Here’s the thing: the Sonic Screwdriver can do pretty much anything. Anything. It can open security doors, sink ships, re-attach barbed wire, overload sensors, and even on occasion drive in screws. The one limitation it seems to have — and this is pretty recent, given that the Tenth Doctor said it in “The Doctor’s Daughter” — is that the sonic screwdriver cannot hurt or kill living beings, but whether that means it could or couldn’t destroy an internal machine, like a pacemaker, that's keeping you alive is up for debate. Common sense would dictate that the sonic screwdriver couldn’t possibly be able to determine whether stopping a machine like a pacemaker or cellphone could hurt someone, but once you try and start applying common sense to Doctor Who it all goes to hell.

Here’s my take: The sonic screwdriver can do anything the plot needs it to, and more importantly, it also can’t do anything the plot needs it not to do. Are you an asshole and it’s the end of the episode, meaning the conflict needs to be over? The sonic screwdriver will find a way to screw you.


(That awesome art is by K.K. Jordan, by the way.)


Cold and Lonely

Andy H-D:

I am loving the new show Siberia; I think it has been the best show on television this summer. It directly targets our internet-using demographic, and it has survived through at least eight episodes. It must be doing well enough in the ratings; you don't get to hold onto a primetime slot if you don't get they eyeballs. How is there not an enormous online fan community? How do some shows have twenty great fan sites and blogs and podcasts and forums after their third episode, and another show like Siberia - targeting the same audience and apparently succeeding - doesn't have a single one?


Well, I can tell you part of the problem is that until I received this mail I had never even heard of the show before, and I’m pretty much paid to know shit like this. Now, that may make me terrible at my job, but I assure you that I watch a ridiculous amount of TV, a fair amount of it on NBC, and I haven’t seen a single promo for the faux reality supernatural suspense show, nor seen it advertised anywhere on the internet, or seen the copious TV blogs mention it. I think it’s safe to say that NBC is not promoting it, and it’s just kind of lost in the wilderness of summer TV (which is a pretty apt metaphor for the show, really).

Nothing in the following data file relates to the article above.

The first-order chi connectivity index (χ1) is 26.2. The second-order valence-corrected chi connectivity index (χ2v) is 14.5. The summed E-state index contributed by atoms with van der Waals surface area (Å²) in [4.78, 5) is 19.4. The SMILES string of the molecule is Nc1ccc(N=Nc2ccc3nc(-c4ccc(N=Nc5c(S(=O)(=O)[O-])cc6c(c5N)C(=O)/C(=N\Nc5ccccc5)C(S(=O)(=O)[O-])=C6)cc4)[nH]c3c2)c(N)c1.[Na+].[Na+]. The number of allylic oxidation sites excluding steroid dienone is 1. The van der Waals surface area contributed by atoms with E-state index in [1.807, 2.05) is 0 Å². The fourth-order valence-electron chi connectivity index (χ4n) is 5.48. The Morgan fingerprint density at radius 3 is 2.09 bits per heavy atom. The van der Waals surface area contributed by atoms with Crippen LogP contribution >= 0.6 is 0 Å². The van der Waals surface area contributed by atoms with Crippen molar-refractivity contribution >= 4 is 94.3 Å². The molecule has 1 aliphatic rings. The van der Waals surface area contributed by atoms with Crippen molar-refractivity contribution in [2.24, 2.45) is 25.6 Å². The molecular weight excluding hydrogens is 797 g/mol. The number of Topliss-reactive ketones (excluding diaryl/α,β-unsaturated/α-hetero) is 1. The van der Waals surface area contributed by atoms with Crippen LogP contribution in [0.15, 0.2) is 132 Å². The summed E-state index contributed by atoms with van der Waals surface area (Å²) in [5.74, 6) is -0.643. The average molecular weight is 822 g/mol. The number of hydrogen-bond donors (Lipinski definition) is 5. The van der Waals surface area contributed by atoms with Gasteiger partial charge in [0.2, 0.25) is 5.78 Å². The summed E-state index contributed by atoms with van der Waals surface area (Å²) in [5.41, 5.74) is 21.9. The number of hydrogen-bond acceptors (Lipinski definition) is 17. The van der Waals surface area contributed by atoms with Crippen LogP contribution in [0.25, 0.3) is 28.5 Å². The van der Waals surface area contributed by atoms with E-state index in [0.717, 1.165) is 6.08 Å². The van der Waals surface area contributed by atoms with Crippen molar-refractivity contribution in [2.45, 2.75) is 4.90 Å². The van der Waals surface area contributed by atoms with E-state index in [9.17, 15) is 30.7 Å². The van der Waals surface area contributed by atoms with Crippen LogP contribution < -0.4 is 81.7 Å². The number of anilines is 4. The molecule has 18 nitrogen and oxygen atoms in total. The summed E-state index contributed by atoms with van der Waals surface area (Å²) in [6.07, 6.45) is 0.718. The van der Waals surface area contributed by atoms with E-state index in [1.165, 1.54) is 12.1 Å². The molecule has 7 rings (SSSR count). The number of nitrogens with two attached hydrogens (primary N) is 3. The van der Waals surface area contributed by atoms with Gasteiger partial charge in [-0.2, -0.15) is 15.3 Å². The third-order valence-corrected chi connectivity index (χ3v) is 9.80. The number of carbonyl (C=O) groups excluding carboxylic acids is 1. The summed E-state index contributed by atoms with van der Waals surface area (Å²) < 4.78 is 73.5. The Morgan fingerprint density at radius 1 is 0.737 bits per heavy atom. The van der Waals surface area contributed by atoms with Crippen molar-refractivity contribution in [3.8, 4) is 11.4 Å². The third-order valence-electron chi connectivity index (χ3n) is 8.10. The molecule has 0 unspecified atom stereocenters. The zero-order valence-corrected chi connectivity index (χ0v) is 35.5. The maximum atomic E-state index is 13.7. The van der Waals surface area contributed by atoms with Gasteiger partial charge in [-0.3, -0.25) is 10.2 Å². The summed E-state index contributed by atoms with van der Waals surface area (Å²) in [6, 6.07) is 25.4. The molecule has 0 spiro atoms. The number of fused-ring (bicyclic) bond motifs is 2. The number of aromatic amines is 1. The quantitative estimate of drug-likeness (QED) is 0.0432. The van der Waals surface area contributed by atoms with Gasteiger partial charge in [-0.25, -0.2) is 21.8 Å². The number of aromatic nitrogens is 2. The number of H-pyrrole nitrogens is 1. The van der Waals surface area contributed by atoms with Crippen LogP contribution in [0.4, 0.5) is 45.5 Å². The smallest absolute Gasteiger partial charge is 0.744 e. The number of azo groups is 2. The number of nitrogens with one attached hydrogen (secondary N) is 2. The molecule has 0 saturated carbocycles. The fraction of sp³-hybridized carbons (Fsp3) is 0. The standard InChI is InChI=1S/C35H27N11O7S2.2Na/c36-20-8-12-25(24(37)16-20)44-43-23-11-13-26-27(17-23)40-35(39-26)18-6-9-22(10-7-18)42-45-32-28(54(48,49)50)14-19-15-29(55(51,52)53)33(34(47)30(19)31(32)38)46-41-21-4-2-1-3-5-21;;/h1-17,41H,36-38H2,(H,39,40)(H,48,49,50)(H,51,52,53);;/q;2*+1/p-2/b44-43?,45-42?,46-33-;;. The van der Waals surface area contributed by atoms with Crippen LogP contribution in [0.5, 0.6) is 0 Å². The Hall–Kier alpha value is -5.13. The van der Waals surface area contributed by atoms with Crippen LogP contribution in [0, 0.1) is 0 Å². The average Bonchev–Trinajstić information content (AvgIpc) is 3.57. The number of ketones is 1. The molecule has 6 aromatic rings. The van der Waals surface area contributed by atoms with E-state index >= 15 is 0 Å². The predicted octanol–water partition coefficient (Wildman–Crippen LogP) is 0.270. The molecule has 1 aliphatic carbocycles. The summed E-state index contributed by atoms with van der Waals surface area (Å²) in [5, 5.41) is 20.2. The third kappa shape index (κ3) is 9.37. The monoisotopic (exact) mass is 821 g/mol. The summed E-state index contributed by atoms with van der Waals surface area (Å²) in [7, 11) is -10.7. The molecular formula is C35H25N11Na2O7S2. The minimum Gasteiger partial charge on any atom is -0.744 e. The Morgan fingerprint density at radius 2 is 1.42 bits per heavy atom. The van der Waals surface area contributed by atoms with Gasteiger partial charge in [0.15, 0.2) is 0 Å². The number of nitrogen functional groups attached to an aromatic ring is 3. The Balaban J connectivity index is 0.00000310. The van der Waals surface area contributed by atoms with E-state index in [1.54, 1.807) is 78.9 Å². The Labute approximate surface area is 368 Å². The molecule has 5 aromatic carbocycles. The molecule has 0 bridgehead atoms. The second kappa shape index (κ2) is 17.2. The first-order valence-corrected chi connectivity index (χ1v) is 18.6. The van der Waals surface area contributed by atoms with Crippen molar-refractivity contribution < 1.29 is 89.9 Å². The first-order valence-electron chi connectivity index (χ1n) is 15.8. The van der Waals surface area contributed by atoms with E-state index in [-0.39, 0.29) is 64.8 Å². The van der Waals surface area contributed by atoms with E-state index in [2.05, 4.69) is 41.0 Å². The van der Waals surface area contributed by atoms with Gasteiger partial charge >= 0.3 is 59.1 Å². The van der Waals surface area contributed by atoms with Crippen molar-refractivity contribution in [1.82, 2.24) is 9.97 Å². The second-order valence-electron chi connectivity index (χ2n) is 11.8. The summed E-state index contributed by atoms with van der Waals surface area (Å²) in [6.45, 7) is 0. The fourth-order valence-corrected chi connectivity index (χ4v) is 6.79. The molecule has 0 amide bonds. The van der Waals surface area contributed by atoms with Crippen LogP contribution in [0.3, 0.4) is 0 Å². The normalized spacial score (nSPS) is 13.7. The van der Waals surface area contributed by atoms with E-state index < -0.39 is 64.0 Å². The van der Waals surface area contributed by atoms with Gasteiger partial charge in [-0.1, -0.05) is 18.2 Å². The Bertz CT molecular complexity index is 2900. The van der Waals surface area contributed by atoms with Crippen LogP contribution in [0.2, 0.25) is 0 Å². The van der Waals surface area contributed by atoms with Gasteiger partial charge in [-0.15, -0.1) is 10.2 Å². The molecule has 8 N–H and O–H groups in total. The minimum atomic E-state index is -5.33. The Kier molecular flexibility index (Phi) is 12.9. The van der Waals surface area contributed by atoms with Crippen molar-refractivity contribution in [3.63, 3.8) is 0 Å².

Unfortunately, eight episodes in the summer doesn’t necessarily mean that its getting good ratings; summer is where TV networks dump off shows to die, such as my beloved Zero Hour. Moreover, NBC is just terrible, and very few of their shows get decent ratings even during the fall and spring, so it’s much more likely that NBC simply doesn’t have anything else to fill that timeslot with. I could be wrong, but I’m pretty sure if Siberia were getting any kind of notable ratings, NBC would be pimping the hell out of it.


For the rest of you: Siberia is a fictional show about 16 people who get dropped off in Siberia thinking they’re going to be part of a reality show, but instead discover they genuinely need to survive the harsh conditions and weather and the mysterious, supernatural force that seems to be stalking them. Now that I’ve heard about it, it sounds good to me, but I have my doubts we’ll be getting a season 2.


One Man’s Junk

Tech Recycle Guy:

Dear Mr. Postman,

You've seen lots of fantastic tech from the TARDIS to whatever the folks from "Eureka" come up with this week. But let's face it. Technology wears down or gets replaced by something better or our heroes lack spare parts to fix their gadgets. Yet it seems wasteful to just chuck, say, a really trashed KITT into the junkyard and walk away.

So what favorite bit of hypothetically trashed or outdated fantastic tech would you salvage for repurposing...and what would you repurpose it into? (Note: No fair grabbing a somewhat usable plasma cannon to blow road-hogging SUVs off the streets.)


I gotta go with any mecha or power armor. Besides looking and being completely awesome, it would make delivering the mail in post-apocalyptic America so much easier — quicker deliveries, and more protection on the road. I’d make a big-ass mailman hat and mail bag for it to wear, too. And I could devote all that time I’d save to my other hobbies, such as hanging out with Tom Petty and having casual sex with Olivia Williams.


Disc Drive

Mitchell W.:

Hey Mr. Postman,